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What Do You Think This Is? December 14, 2007

Posted by Michael in News.


I know  what you are thinking. You are thinking: “Holy shit! Some demented weirdo cut a cow and her calf in half and pickled them in a tank, and this is the police photo documenting the heinous crime. And Michael [you are thinking] is one sick son of a bitch for posting this freakish picture.”

You are wrong to think such things. That, my uncouth friends, is an important work of Art.

Note the hot chick behind the tank. You can tell that she’s ordinarily just a shallow coquette, because her scarf teasingly conceals her cleavage. However, at this exact moment her rapt expression signifies that she is having an epiphonic experience as she groks the Art.

LONDON – Multimillionaire English artist Damien Hirst said on Thursday he was donating four major works to Britain’s Tate Gallery, including a sliced and pickled cow and calf.

It is the first time Hirst, who recently sold a diamond-encrusted skull for $100 million, has made a major donation to a museum.

“It means a lot to me to have works in the Tate. I would have never thought it possible when I was a student,” he said.

Artist donates pickled cow, calf to Tate gallery


1. Michael - December 14, 2007

I’ve seen that picture before somewhere. In fact, I sorta feel like I posted it before, but I can’t find it at IB. Sorry if this is a do-over.

2. see-Dub - December 14, 2007

I’m thinking I want a cheeseburger.

With pickles.

3. Bart - December 14, 2007

in before Tushar

4. Dave in Texas - December 14, 2007

a hunting cow, on point?

5. Chickens with Choppers - December 14, 2007

yeah the ‘Eat More ChikN’ ads were really funny werent they? Well whos laughin’ now?

Tonight, Bessie sleeps with the pickles.

6. Lipstick - December 14, 2007

This is why I don’t go to modern art museums.

7. daveintexas - December 14, 2007

Do you go to antique art museums?

Tell the truth. You think art sucks.

Go ahead. No shame in it. I do too. I can’t think of a single piece of art I’ve seen in 20 years that made me say “ooo, cool”.

Except at the Smithsonian Air and Space.

8. Lipstick - December 14, 2007

Michelangelo’s David.

From behind.

9. daveintexas - December 14, 2007

oh you just told a fib

(it is a teeny peeny though, isn’t it?)

10. Michael - December 14, 2007

I saw Michelangelo’s David in Florence. Note the freakishly large gnarly hands. Some professor in college told me the reason why Michelangelo deliberately made the hands so big, but I have forgotten it. It probably signifies that he’s about to kill Goliath or something (David is holding a sling over his shoulder).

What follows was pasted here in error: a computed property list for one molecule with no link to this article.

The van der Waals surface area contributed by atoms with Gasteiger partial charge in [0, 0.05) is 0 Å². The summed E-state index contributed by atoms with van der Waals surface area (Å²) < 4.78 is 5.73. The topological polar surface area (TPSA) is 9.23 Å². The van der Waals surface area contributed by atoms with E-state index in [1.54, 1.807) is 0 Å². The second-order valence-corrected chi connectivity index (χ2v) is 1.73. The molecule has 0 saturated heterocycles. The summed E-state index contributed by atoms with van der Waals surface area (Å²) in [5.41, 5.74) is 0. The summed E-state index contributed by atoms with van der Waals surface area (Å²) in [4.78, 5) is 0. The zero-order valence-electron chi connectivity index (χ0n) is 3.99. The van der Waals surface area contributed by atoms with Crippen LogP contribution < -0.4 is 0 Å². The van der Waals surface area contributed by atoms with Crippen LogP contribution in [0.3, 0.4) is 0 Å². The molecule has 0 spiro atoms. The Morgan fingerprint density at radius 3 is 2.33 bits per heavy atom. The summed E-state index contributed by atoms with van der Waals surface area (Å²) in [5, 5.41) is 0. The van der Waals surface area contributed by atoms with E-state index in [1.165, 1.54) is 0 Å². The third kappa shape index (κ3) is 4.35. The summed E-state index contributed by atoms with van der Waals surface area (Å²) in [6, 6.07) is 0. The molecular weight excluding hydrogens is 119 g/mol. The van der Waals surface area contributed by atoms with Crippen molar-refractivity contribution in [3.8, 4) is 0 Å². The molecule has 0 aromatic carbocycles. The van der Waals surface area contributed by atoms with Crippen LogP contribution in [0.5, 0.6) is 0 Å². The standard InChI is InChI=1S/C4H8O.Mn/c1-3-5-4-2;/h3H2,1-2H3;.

11. Lipstick - December 14, 2007

He’s got a fiiine ass.

12. kevlarchick - December 14, 2007

David was hot back in the day.

And you KNOW what they say about a man with large hands….

13. Balaam - December 14, 2007

He’s got a fiiine ass.

yeah ok he’s got an ass you could bounce a shekel off of but he’s got nothing on my ass – he can talk!

14. Michael - December 14, 2007

And you KNOW what they say about a man with large hands….

Yeah, but with David you can clearly see that the old “large hands . . .” shibboleth is not necessarily true. Those hands are clearly not proportional to his, erm, you-know-what.

I have large hands myself, so I’m speaking from personal experience.

15. Bart - December 14, 2007

Do you know the origin of the word shibboleth (no gooogle)?

16. Michael - December 14, 2007

No, but it has to be Yiddish.

17. Balaam - December 14, 2007

its a test of some sort

18. Bart - December 14, 2007

Yes, it’s Jewish.

An English professor told me that the word was used as sort of a password. Oh shit, I forget who the other people were, but they couldn’t pronounce it properly so if spies or infiltrators used it they’d be caught.

(I wonder if it’s on wiki or google?)

19. Muslihoon - December 14, 2007

“Shibboleth” is in Hebrew and another Semitic language (Samaritan?). The Hebrews pronounced it one way, and the other Semites pronounced it another way. Thus, one could tell which group a person belonged to based on how he pronounced “shibboleth”.

20. Balaam - December 14, 2007

that was gonna be my next guess

21. danincali - December 14, 2007

The reason the he had extra large hands (and an extra large head too) is because he was going to be mounted on top of the Duomo Cathedral in Florence along with a bunch of other statues. Since he would be so high up (and far away from the onlooker), his hands and head were made bigger so you could notice them. They wouldn’t have looked so big from far away. David is not really meant to look at from so close like he is. Michelangelo would have probably been embarrassed by the way he is shown currently.

You want to see some really cool art? Check these out:

Pieta – Michelangelo

Daphne and Apollo – Bernini

There is lots of good inspiring art, its just that all the garbage gets all of our attention.

22. danincali - December 14, 2007

This is a better pic here:

23. Bart - December 14, 2007

Yeah, well, that’s what the joos want you to think.

But we know teh truth.

24. daveintexas - December 14, 2007

My hands are relatively small.

Hard to play a bass with these.

25. Mrs. Peel - December 14, 2007

Michelangelo’s Moses has similarly large head and hands.

26. Sobek - December 14, 2007

Bernini is the stuff. Seriously, his David is far and away better than Michelangelo’s.

The “shibboleth” thing turns on the Hebrew letter “shin,” which can make either a “sh” or a “s”, depending on whether it has a daghesh (a little dot in the middle). As Musli explained, it was used to identify one group, but not spies. They were traitors who wouldn’t join the Hebrews in battle against their enemies. It was far too early for the Samaritans — I’m thinking the story is in the Book of Judges. And I’m racking my brains to remember who the people were, and drawing a blank.

27. Sobek - December 14, 2007

Okay, I looked it up. It was the Ephraimites who pronounced it “sibboleth.” And it’s Judges 12.

28. Bart - December 15, 2007

Spies. Traitors. Whatever.

The point is that the word was either created or chosen (i don’t remember) because the other party couldn’t pronounce it. It was a lesson in linguistics.

29. Bart - December 15, 2007

No no no, listen to me. They could not pronounce the word properly.

30. Michael - December 15, 2007

The point is that the word was either created or chosen (i don’t remember) because the other party couldn’t pronounce it.

The word was chosen. “Shibboleth” refers to flowing water (Strong H7642b) and was used to identify Ephraimite traitors at the fords crossing the Jordan (thanks to Sobek for pointing at Judges 12):